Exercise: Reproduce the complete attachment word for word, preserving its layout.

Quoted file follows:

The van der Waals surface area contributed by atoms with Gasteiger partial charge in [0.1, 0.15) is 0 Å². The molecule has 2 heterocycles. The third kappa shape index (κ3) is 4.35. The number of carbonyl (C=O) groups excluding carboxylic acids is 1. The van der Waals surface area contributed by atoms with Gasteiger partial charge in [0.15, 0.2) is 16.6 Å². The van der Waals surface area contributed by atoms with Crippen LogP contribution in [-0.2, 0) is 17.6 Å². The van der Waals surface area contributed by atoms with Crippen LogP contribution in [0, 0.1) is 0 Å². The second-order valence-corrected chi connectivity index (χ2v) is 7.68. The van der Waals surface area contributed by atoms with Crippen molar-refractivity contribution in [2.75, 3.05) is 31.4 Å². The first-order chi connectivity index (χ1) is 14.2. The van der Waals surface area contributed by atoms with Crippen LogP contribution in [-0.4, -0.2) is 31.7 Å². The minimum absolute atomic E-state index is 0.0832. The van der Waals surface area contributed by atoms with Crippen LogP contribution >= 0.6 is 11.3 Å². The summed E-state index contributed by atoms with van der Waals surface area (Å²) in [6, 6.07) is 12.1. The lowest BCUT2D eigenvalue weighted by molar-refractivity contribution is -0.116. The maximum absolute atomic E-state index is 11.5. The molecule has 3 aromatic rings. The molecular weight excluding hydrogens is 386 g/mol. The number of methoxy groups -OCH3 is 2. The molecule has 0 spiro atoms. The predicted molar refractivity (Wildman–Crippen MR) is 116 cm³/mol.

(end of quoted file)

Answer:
The van der Waals surface area contributed by atoms with Gasteiger partial charge in [0.1, 0.15) is 0 Å². The molecule has 2 heterocycles. The third kappa shape index (κ3) is 4.35. The number of carbonyl (C=O) groups excluding carboxylic acids is 1. The van der Waals surface area contributed by atoms with Gasteiger partial charge in [0.15, 0.2) is 16.6 Å². The van der Waals surface area contributed by atoms with Crippen LogP contribution in [-0.2, 0) is 17.6 Å². The van der Waals surface area contributed by atoms with Crippen LogP contribution in [0, 0.1) is 0 Å². The second-order valence-corrected chi connectivity index (χ2v) is 7.68. The van der Waals surface area contributed by atoms with Crippen molar-refractivity contribution in [2.75, 3.05) is 31.4 Å². The first-order chi connectivity index (χ1) is 14.2. The van der Waals surface area contributed by atoms with Crippen LogP contribution in [-0.4, -0.2) is 31.7 Å². The minimum absolute atomic E-state index is 0.0832. The van der Waals surface area contributed by atoms with Crippen LogP contribution >= 0.6 is 11.3 Å². The summed E-state index contributed by atoms with van der Waals surface area (Å²) in [6, 6.07) is 12.1. The lowest BCUT2D eigenvalue weighted by molar-refractivity contribution is -0.116. The maximum absolute atomic E-state index is 11.5. The molecule has 3 aromatic rings. The molecular weight excluding hydrogens is 386 g/mol. The number of methoxy groups -OCH3 is 2. The molecule has 0 spiro atoms. The predicted molar refractivity (Wildman–Crippen MR) is 116 cm³/mol.